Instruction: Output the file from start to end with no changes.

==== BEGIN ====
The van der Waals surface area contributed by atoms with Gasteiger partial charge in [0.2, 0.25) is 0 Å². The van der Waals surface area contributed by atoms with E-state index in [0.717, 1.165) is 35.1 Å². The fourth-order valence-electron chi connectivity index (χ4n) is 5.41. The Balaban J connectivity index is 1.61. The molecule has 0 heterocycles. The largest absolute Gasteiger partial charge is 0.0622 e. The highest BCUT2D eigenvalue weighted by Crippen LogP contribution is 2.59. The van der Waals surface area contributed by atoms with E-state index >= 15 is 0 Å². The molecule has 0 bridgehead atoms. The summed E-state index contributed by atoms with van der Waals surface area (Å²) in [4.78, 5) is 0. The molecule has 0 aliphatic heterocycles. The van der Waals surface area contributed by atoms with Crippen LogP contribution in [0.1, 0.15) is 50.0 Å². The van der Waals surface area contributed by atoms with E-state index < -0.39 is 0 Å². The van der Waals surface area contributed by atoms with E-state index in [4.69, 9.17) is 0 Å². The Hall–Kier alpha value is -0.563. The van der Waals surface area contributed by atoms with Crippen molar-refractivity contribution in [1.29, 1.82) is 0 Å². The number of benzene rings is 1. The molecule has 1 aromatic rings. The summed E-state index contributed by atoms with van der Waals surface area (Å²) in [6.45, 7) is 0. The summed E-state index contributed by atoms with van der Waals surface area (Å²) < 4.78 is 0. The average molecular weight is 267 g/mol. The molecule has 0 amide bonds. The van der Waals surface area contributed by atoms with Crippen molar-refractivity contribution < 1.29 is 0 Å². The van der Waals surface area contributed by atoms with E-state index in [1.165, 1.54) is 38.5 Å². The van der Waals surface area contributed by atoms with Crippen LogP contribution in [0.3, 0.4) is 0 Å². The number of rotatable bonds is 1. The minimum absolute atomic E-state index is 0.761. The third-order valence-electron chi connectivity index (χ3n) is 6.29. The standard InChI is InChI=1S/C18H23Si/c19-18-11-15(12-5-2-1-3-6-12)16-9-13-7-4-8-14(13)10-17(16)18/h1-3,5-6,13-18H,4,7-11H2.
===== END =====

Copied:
The van der Waals surface area contributed by atoms with Gasteiger partial charge in [0.2, 0.25) is 0 Å². The van der Waals surface area contributed by atoms with E-state index in [0.717, 1.165) is 35.1 Å². The fourth-order valence-electron chi connectivity index (χ4n) is 5.41. The Balaban J connectivity index is 1.61. The molecule has 0 heterocycles. The largest absolute Gasteiger partial charge is 0.0622 e. The highest BCUT2D eigenvalue weighted by Crippen LogP contribution is 2.59. The van der Waals surface area contributed by atoms with E-state index >= 15 is 0 Å². The molecule has 0 bridgehead atoms. The summed E-state index contributed by atoms with van der Waals surface area (Å²) in [4.78, 5) is 0. The molecule has 0 aliphatic heterocycles. The van der Waals surface area contributed by atoms with Crippen LogP contribution in [0.1, 0.15) is 50.0 Å². The van der Waals surface area contributed by atoms with E-state index < -0.39 is 0 Å². The van der Waals surface area contributed by atoms with E-state index in [4.69, 9.17) is 0 Å². The Hall–Kier alpha value is -0.563. The van der Waals surface area contributed by atoms with Crippen molar-refractivity contribution in [1.29, 1.82) is 0 Å². The number of benzene rings is 1. The molecule has 1 aromatic rings. The summed E-state index contributed by atoms with van der Waals surface area (Å²) in [6.45, 7) is 0. The summed E-state index contributed by atoms with van der Waals surface area (Å²) < 4.78 is 0. The average molecular weight is 267 g/mol. The molecule has 0 amide bonds. The van der Waals surface area contributed by atoms with Crippen molar-refractivity contribution < 1.29 is 0 Å². The van der Waals surface area contributed by atoms with E-state index in [1.165, 1.54) is 38.5 Å². The van der Waals surface area contributed by atoms with Crippen LogP contribution in [0.3, 0.4) is 0 Å². The number of rotatable bonds is 1. The minimum absolute atomic E-state index is 0.761. The third-order valence-electron chi connectivity index (χ3n) is 6.29. The standard InChI is InChI=1S/C18H23Si/c19-18-11-15(12-5-2-1-3-6-12)16-9-13-7-4-8-14(13)10-17(16)18/h1-3,5-6,13-18H,4,7-11H2.